Beyond their visual attributes, lutein and zeaxanthin may support cognitive development in children by protecting and enhancing retinal and brain function through their antioxidant, anti-inflammatory and neuroprotective properties. Omega 3 fatty acids are widely accepted as important for cognition in children. These are neuroprotective yet vulnerable to oxidation both in the eye and brain but could be protected by the potent antioxidant action of lutein and zeaxanthin. Collectively, the varied benefits of lutein and zeaxanthin may exert a tangible impact on neural development as well as on the delay of age-related cognitive and visual decline.

How good is our diet?

Nutrition during the pre and early postnatal period may have a key role in the prevention of neurodegeneration later in life. The modern diet, however, is not particularly suited to high carotenoid intake. Instead, the increasing rate of childhood obesity across the globe is a consequence of high intake of processed, sugar-laden foods which replace healthier fruit and vegetables, leaving both adults and children deprived of essential micronutrients. There is currently no RDA for lutein or zeaxanthin intake, but we know that intake is poor and likely deteriorating globally. Rising obesity levels may also mean that they aren’t absorbed as efficiently into neural tissue, as carotenoids are competitively stored in adipose tissue before reaching the eye and brain.

While there is limited evidence to date in this emerging area of research, strategies for dietary interventions that combine omega-3 fatty acids with the antioxidant, anti-inflammatory and neuroprotective properties of lutein and zeaxanthin are worthy of investigation for child vision and cognitive development. These might include simple dietary guidelines for young children, expectant and nursing mothers.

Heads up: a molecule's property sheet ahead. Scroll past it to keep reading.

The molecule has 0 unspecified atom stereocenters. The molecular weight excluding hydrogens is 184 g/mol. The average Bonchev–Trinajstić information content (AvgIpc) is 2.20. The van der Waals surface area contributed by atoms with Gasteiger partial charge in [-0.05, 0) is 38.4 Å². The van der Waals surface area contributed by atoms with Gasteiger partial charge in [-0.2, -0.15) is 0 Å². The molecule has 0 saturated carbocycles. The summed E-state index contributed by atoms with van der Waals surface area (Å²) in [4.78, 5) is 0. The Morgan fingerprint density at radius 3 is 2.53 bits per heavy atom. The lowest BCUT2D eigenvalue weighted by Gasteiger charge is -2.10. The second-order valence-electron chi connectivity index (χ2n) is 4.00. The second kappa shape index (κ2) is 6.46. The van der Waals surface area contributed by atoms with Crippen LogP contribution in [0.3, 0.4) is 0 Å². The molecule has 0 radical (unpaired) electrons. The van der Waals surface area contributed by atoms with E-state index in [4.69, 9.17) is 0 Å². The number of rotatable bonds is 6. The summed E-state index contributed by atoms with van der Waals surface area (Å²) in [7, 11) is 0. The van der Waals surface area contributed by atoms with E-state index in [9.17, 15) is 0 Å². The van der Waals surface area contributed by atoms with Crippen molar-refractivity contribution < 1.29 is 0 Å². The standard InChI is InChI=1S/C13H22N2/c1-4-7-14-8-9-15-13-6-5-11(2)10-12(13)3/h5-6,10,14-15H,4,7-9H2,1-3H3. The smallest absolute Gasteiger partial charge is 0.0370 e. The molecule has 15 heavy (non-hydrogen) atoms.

While there is limited evidence to date in this emerging area of research, strategies for dietary interventions that combine omega-3 fatty acids with the antioxidant, anti-inflammatory and neuroprotective properties of lutein and zeaxanthin are worthy of investigation for child vision and cognitive development. These might include simple dietary guidelines for young children, expectant and nursing mothers.

Given the difficulty of encouraging a healthy intake of fruit and vegetables in children, macular carotenoid supplement use could be considered where appropriate, which may translate into visual and cognitive enhancements. This is particularly important during childhood which is a critical period for brain development and maturation of the central nervous system. The impact of the modern diet and obesity epidemic on visual and cognitive development are yet to fully emerge, but the risks are worth noting and the possible benefits of carotenoid supplementation explored. Macular pigment supplements are typically marketed and prescribed for those at risk of age-related eye disease such as AMD. It is now worth considering their use at the opposite end of the age spectrum, when vision is just developing.

Suggested further reading:

  1. Loskutova E, Shah K, Flitcroft DI, Setti A, Butler JS, Nolan Y, Loughman J. Lutein and zeaxanthin: The possible contribution, mechanisms of action and implications of modern dietary intake for cognitive development in children. HRB Open Res. 2019 Apr 26;2:8. https://hrbopenresearch.org/articles/2-8
  2. Johnson EJ. Role of lutein and zeaxanthin in visual and cognitive function throughout the lifespan. Nutr Rev. 2014;72(9):605–12. https://academic.oup.com/nutritionreviews/article/72/9/605/1860232

James Loughman is the Clinical Research Director for Ocuco Ltd. An Optometrist with more than 20 years of clinical, academic, research and management experience. James is also presently the Director of the Centre for Eye Research Ireland, a research facility based in Technological University Dublin, the same university where he received his PhD in 1997. James oversees a portfolio of research including technology development and big data analytics projects alongside various clinical trials for the control of myopia, glaucoma and other blinding conditions.